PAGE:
A party can only form the government if it manages to clinch 172 seats in total. A single party will need at least 137 of the directly elected seats to be able to form the government on its own.

According to the Election Commission, 3,459 candidates are in the race for 272 general seats of the National Assembly, while 8,396 candidates are running for 577 general seats of the four provincial assemblies - Punjab, Sindh, Balochistan and Khyber-Pakhtunkhwa.

More than 30 political parties have fielded their candidates.

Voters stand in line to cast their vote on July 25 in Pakistan. (Photo | AP)

In Punjab Assembly, PML-N was leading in 133 seats while PTI was leading in 118 constituencies according to trends available for 289 seats out of 297 seats.

In Sindh Assembly, PPP was emerging as the single largest party in its traditional bastion. The party was leading in 60 seats according to trends available for 92 seats out of 131 seats.

PTI was leading in 11 seats.

In Khyber-Pakhtunkhwa, PTI was leading in 18 of 99 assembly seats while Awami National Party was leading in six constituencies.

ALSO READ | Pakistan elections: What time will results come in?

Earlier, the voting ended at its scheduled time despite calls by several major parties, including PML-N, PPP and PTI, to extend the polling time by an hour.

A supporter of Imran Khan releases fireworks to celebrate projected unofficial results announced by television channels indicating their candidates' success in the parliamentary elections in Islamabad, July 26, 2018. (Photo | AP)

They had complained of "a slow voting process" and thus sought more time to facilitate voters - a request that was rejected by the Election Commission.

Hours after polling began for the general elections, an Islamic State suicide bomber blew himself up outside a polling station in Bhosa Mandi area of Balochistan's provincial capital, Quetta, killing 31 people, including policemen.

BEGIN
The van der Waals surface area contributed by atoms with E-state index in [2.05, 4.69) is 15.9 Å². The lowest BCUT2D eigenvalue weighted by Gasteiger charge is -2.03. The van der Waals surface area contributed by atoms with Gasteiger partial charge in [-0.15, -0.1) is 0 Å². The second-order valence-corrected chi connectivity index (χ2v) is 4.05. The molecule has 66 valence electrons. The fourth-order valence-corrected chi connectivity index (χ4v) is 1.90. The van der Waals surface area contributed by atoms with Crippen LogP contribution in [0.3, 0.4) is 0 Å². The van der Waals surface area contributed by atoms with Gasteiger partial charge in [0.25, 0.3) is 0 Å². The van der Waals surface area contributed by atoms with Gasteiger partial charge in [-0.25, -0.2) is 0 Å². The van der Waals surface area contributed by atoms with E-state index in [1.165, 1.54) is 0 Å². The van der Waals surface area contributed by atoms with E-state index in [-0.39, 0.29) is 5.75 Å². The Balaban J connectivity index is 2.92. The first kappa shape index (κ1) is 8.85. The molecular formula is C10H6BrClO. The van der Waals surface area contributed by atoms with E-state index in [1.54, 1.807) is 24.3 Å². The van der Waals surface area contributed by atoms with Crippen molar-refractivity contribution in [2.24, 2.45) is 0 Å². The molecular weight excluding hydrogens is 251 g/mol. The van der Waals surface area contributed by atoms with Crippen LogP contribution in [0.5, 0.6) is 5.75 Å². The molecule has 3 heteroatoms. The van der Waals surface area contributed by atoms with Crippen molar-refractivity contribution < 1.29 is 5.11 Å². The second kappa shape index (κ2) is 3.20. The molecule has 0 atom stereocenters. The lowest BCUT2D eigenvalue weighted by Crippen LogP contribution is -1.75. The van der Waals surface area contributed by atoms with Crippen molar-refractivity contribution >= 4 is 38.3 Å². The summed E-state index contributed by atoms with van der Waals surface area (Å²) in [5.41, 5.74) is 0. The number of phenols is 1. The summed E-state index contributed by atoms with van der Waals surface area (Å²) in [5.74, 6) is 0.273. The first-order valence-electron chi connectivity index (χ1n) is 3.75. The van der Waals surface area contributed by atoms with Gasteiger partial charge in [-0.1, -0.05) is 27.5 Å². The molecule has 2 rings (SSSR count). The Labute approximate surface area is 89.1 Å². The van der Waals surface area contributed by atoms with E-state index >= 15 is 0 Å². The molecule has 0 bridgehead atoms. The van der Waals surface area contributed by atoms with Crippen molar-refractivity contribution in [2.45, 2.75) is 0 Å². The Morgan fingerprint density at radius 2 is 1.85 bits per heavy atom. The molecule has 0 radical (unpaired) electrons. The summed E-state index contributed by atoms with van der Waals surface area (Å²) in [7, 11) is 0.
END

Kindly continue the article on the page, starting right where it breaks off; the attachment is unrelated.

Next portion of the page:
In separate incidents, four persons were killed in poll-related violence.

Clashes erupted between rival parties outside several polling stations, reports said.

Nearly 10.6 crore people are registered to vote for members of the lower house of parliament and four provincial assemblies.

ALSO READ | Pakistan election won't lead to thaw in ties with India: Indian analysts

The election marks the second democratic transition of power in the nation's 70-year history.

For a smooth polling process, the ECP had deployed around 1.6 million staff at polling stations across the country.

About 4,49,465 policemen and over 3,70,000 military personnel were deployed for security.

A public holiday was declared across the country today in order to facilitate the voting process.

The run up to the elections has seen a massive crackdown on the media and allegations that the military has secretly backed the campaign of Khan while targeting his political opponents.

The military has ruled Pakistan through various coups for nearly half of the country's history since independence in 1947.

The ECP was also criticised for deploying the Army both inside and outside of polling stations.

Former prime minister Sharif, the supremo of the PML-N who was jailed this month after being convicted in a corruption case, also accused the military of pressuring the judiciary to convict him.

Both institutions deny the charge.

Controversy has also arisen over allowing militant groups to participate in the elections.

The leading among them are Mumbai-terror attack mastermind Hafiz Saeed-led banned Jamat-ud Dawa's candidates. His party is leading in one constituency.

(With inputs from online desk and AP)